Monthly Archives: August 2012

Central Ohio Metro Parks

We are fortunate here in central Ohio to have a great Metro Parks system that is strongly supported by the community.  The Metro Parks system was originally established in 1945, and today is made up of 16 parks with more than 175 miles of trails, 26,000 acres of land and water in 7 central Ohio counties.  Each year more than 6 million people visit the parks to escape the hustle and bustle of their everyday lives to discover and experience nature.  For nature photographers, it’s wonderful to have all these parks with almost unlimited photographic opportunities available without having to travel very far!  In today’s post I feature images from Slate Run Metro Park and Inniswood Metro Gardens.

Restored 1800’s era covered bridge – Click image to enlarge

The image above is of a restored 1800’s era covered bridge in Slate Run Metro Park taken in the fall.  With the name “Slate Run” you’d think that the land beneath the park was slate rock, but the early settlers mistook the dark soil for slate.  It’s actually shale, a softer rock made from clay deposited millions of years ago.  The park covers 1,705 acres and has about 12 miles of trails that take you through open fields, forests, ravines and grasslands.  The park also features the Slate Run Living Historical Farm where visitors can learn about and help with chores on a working 1880’s farm.  To find out more about Slate Run Metro Park, visit their website here.

Below is an image from Inniswood Metro Gardens and is taken from inside the Herb Hut looking out into the surrounding herb garden.  I like the picture within a picture effect of this composition as you look through the circular window covered with vines out into the surrounding garden.  It reminds me of the round doors and windows of the Shire in J.R.R. Tolkien’s fictional Middle-earth described in his “Lord of the Rings” novels.

Inside the Herb Hut look out – Click image to enlarge

Inniswood Metro Gardens is set within a scenic nature preserve and features many special gardens filled with beautifully landscaped flowerbeds, rock gardens and lawns.  The park boasts more than 2,000 species of plants, specialty collections of hostas, daffodils, daylilies, and several theme gardens including the rose, herb, and woodland rock garden.  To find out more about Inniswood Metro Gardens, visit their website here.

If you have any questions about this website or my photography, I’d love to hear from you.  Please click here to email me.

Ohio Farm Sunset

Like many places in the USA this summer, central Ohio has been very hot and dry.  At last count, we’ve had 4 100+ degree days for a total of 43 days with temperatures over 90 degrees, WHEW!  We’ve been lucky in my area and have gotten some rain from a few late afternoon pop-up thunderstorms that passed over us.  Unfortunately there haven’t been very many nice sunsets with clouds turned red, orange, and pink by the setting sun, but this past Saturday we were blessed with just such a sunset so I thought I’d share it with you.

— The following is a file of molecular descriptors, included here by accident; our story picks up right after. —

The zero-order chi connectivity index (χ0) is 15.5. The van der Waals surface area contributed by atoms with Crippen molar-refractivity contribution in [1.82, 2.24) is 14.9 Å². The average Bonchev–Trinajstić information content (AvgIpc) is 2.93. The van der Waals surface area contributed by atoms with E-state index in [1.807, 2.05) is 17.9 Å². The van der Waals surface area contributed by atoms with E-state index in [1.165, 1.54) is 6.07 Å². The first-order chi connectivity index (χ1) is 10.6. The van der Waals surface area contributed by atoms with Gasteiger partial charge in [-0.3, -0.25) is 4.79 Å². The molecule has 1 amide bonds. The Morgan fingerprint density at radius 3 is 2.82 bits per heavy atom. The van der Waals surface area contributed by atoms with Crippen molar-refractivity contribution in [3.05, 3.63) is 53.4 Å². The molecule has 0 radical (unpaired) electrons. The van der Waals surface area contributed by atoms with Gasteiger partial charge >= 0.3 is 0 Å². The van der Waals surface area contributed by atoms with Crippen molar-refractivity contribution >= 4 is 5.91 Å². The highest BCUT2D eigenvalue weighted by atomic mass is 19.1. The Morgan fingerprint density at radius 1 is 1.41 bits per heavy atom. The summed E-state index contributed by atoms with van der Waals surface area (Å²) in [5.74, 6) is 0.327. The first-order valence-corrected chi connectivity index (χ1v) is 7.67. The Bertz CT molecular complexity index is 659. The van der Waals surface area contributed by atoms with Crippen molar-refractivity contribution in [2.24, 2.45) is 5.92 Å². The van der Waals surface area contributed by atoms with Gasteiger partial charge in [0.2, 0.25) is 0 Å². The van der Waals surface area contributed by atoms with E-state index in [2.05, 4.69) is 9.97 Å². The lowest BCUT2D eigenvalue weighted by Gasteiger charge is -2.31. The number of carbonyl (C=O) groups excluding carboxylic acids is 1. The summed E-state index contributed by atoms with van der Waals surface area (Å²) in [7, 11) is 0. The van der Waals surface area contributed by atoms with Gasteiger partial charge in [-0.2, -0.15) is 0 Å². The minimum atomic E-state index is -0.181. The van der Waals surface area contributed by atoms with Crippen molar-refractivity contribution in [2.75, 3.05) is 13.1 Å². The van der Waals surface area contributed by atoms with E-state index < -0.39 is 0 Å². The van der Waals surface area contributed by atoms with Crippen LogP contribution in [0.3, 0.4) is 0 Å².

Rural Ohio Farm sunset – Click image to enlarge

This scene is of a farm in southern Union County Ohio surrounded by many acres of soybeans just a few minutes after sunset.  While driving in the area one day I spotted it and made a mental note that it might be a good location for a sunset shoot!  I got there about 30 minutes before sunset and as I looked at the scene I could tell that the sun would set right behind the farm houses from my vantage point.  The sky had nice puffy clouds that were already beginning to show beautiful pinks, oranges, yellows and reds.  The sky is what I wanted to emphasize in my image, but I had to decide how much of the rest of the landscape I wanted to include.  I could show the whole dynamic range of the scene using graduated neutral density filters or HDR processing techniques, but with acres and acres of soybeans in front of me, showing a lot of detail in the soybean field would really distract from the beautiful sky.  I finally decided to show just a little detail in the soybean field and the farm buildings.  To accomplish this I used a combination of several graduated neutral density filters for a total of 6 stops of filtration to maximize the sky’s colors and give the soybean field and farm buildings just enough exposure to show some detail and the warm glow of the sunset.

For about 30-45 minutes after sunset, the sky changes every minute and you just never know what you might see so don’t pack up your gear and leave too soon, the show might not be over!  The second image below was taken about 30 minutes after sunset, and in it you can see some unusual faint orange-red beams of sunlight against a darkening sky.   Not more than a minute or two after I took this image all the color was gone.  I really enjoyed nature’s show and was glad I made the effort to go out and experience it.  It was a very peaceful and beautiful end to the day.

 

30 minutes after sunset – click image to enlarge

If you have any questions about this website or my photography, I’d love to hear from you.  Please click here to email me.

Tennis anyone?

USA’s Serena Williams – Click image to enlarge

My wife and I are big tennis fans so this past Tuesday we travelled to Mason, OH. (just north of Cincinnati, OH) to take in the Western & Southern Open tennis tournament.  The tournament, played at the Lindner Family Tennis Center is a top tier tour stop for both the men and women of the ATP and WTA tours.  All the top players like Roger Federer, Andy Murray, Serena Williams and Sam Stosur were there so if you like tennis and photography, this is the place to be!